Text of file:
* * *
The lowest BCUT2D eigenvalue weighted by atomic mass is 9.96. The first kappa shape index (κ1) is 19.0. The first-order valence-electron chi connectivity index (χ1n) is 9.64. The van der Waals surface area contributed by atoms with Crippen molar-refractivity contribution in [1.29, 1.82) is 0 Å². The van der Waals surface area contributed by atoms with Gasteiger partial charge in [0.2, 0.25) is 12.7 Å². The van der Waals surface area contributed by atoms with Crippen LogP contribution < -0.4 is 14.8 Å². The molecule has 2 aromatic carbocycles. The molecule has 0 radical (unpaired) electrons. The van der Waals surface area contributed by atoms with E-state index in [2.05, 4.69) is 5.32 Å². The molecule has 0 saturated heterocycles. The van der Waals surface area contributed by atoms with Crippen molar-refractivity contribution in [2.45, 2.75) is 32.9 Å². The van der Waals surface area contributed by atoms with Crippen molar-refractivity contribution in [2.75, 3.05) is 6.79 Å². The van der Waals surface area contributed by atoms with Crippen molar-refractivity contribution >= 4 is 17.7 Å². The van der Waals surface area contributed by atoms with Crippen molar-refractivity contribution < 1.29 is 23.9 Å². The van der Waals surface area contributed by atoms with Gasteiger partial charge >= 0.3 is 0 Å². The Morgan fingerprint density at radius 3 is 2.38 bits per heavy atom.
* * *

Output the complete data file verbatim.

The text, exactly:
The lowest BCUT2D eigenvalue weighted by atomic mass is 9.96. The first kappa shape index (κ1) is 19.0. The first-order valence-electron chi connectivity index (χ1n) is 9.64. The van der Waals surface area contributed by atoms with Crippen molar-refractivity contribution in [1.29, 1.82) is 0 Å². The van der Waals surface area contributed by atoms with Gasteiger partial charge in [0.2, 0.25) is 12.7 Å². The van der Waals surface area contributed by atoms with Crippen LogP contribution < -0.4 is 14.8 Å². The molecule has 2 aromatic carbocycles. The molecule has 0 radical (unpaired) electrons. The van der Waals surface area contributed by atoms with E-state index in [2.05, 4.69) is 5.32 Å². The molecule has 0 saturated heterocycles. The van der Waals surface area contributed by atoms with Crippen molar-refractivity contribution in [2.45, 2.75) is 32.9 Å². The van der Waals surface area contributed by atoms with Crippen molar-refractivity contribution in [2.75, 3.05) is 6.79 Å². The van der Waals surface area contributed by atoms with Crippen molar-refractivity contribution >= 4 is 17.7 Å². The van der Waals surface area contributed by atoms with Crippen molar-refractivity contribution < 1.29 is 23.9 Å². The van der Waals surface area contributed by atoms with Gasteiger partial charge >= 0.3 is 0 Å². The Morgan fingerprint density at radius 3 is 2.38 bits per heavy atom.